Impact of High Levels of Variable Renewable Energy on Power System Generation Adequacy
Methods for analyzing and ensuring the generation adequacy of modern, multi-area power systems
Time: Wed 2020-06-10 10.00
Location: N/A (Via videolink due to Corona virus), (English)
Subject area: Electrical Engineering
Doctoral student: Egill Tomasson , Elkraftteknik, Integration of Renewable Sources (IRES)
Opponent: Associate professor Dirk Van Hertem, KU Leuven
Supervisor: Professor Lennart Söder, Elkraftteknik
The generation adequacy of electricity supply has been an ongoing concern since the restructuring of the industry. Ensuring generation adequacy was a rather straightforward task in the era of natural monopolies. Whose responsibility was it to ensure generation adequacy as the industry became deregulated and more fragmented? Who is willing to finance rarely used generating units? After decades of experience with the competitive electricity market, the question of whether market forces alone are sufficient to ensure generation adequacy still remains.
Recent energy policies have moreover set a goal of a high share of renewable energy in electricity markets. The presence of high levels of renewable generation makes the supply side of the market more uncertain. This volatility in energy production induces volatility in energy prices which means that the revenue stream of conventional generating technologies is more uncertain than it has traditionally been. This can even deteriorate the economics of some generators to the point where they exit the electricity market. The installed capacity of dispatchable generation can therefore be reduced.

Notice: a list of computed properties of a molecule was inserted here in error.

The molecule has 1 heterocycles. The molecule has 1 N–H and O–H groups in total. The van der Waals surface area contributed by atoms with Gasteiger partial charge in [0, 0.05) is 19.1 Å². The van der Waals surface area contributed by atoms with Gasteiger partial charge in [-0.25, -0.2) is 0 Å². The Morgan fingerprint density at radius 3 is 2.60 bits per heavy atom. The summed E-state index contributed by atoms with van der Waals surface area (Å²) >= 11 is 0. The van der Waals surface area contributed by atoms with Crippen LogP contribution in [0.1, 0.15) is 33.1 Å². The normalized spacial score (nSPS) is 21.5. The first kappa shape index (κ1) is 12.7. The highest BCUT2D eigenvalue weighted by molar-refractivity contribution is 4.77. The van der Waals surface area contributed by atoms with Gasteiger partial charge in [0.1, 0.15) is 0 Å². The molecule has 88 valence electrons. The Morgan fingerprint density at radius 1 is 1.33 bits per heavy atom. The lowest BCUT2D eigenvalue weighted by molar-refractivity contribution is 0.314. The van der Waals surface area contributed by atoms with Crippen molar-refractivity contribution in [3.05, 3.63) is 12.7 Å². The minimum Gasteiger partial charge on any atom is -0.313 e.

These developments bring up the question of whether the generation adequacy of modern and future, deregulated and highly variable power systems is ensured. This dissertation focuses on modeling the generation adequacy of modern power systems with a high penetration of variable renewable energy sources. Moreover, the dissertation looks at some solutions with the aim of ensuring the generation adequacy of such systems through various means such as coordinated reserves, energy storage as well as utilizing the flexibility of the demand side of the market.
The models developed in this dissertation are verified using well-known test systems as well as through large-scale analysis of real-world systems. Aside from focusing on the simulation of power systems, the developed models moreover focus on achieving high computational efficiency. This is done through means such as advanced Monte Carlo simulation and optimization methods that apply decomposition to speed up the simulations.